That's a risky way to begin a novel, with your narrator losing one of his key senses; fiction, after all, is a sensuous medium, relying not so much on what we know but on what we perceive. If nothing else, this sets up a series of creative challenges, compounded by the insularity of the narrative, the characters' retreat from the world. This is the sort of off-kilter undertaking Doctorow has routinely relished: In his 2005 novel "The March," he re-creates Sherman's devastation of Georgia and the Carolinas less as epic history than a flood of personal apocalypses, while "City of God" is constructed as a writer's notebook, full of fragments so elliptical it takes nearly 50 pages to decode.

What these books share, however, is a sense of moment, of the significance of their stories, the idea that they are situated somewhere between memory and myth. "Homer & Langley" never does achieve such stature. Like so much of Doctorow's writing, it is set against the sweep of history. After Langley is gassed in the trenches of World War I and comes home damaged in body and spirit, the brothers linger, like ghosts in an abandoned reliquary, through Prohibition, the Depression, the Cold War and on into the hippie days. These are long lives, and yet nothing really happens, no lasting attachments, nothing more than the relentless passage of the days.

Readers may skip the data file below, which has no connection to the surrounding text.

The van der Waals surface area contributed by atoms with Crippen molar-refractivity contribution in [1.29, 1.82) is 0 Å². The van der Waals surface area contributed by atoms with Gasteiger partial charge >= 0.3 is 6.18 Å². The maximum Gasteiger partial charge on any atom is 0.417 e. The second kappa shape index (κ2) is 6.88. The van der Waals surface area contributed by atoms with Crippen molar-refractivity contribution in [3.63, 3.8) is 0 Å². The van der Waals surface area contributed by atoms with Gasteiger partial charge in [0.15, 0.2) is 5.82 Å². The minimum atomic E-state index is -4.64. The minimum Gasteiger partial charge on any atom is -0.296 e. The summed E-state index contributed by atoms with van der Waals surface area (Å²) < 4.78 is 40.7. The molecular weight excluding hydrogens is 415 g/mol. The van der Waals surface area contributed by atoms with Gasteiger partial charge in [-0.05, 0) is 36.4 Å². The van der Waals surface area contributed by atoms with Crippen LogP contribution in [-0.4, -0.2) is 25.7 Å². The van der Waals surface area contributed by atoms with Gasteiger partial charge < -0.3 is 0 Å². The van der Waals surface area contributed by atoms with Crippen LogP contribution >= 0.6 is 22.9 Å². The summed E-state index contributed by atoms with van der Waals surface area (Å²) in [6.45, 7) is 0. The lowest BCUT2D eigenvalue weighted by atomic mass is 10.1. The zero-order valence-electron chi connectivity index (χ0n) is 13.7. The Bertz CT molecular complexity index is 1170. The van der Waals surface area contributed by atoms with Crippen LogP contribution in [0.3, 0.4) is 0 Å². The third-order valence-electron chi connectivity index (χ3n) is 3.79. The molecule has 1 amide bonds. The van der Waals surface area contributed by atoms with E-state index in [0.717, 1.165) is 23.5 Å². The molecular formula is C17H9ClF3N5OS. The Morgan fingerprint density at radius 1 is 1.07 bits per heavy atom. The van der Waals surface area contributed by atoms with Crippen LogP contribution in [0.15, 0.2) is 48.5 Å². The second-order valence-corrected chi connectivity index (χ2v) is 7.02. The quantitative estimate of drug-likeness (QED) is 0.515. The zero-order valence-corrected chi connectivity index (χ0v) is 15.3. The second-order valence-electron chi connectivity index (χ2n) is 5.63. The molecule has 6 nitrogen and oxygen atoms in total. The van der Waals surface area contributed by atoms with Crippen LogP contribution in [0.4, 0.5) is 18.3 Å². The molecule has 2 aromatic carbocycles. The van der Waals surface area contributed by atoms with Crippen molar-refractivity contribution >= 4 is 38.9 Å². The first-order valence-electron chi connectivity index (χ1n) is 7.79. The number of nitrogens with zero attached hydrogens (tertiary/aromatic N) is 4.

To be fair, that's part of the point. "[T]o be a man in this world," Langley tells Homer, "is to face the hard real life of awful circumstance, to know there is only life and death and such varieties of human torment as to confound any such personage as God." What he's preaching is a peculiarly American self-reliance: "We don't need help from anyone. We will keep our own counsel. And defend ourselves. We've got to stand up to the world -- we're not free if it's at someone else's sufferance." But unlike that of, say, "Ragtime's" Coalhouse Walker or the young narrator of "Billy Bathgate," the Collyers' self-reliance doesn't take them anywhere.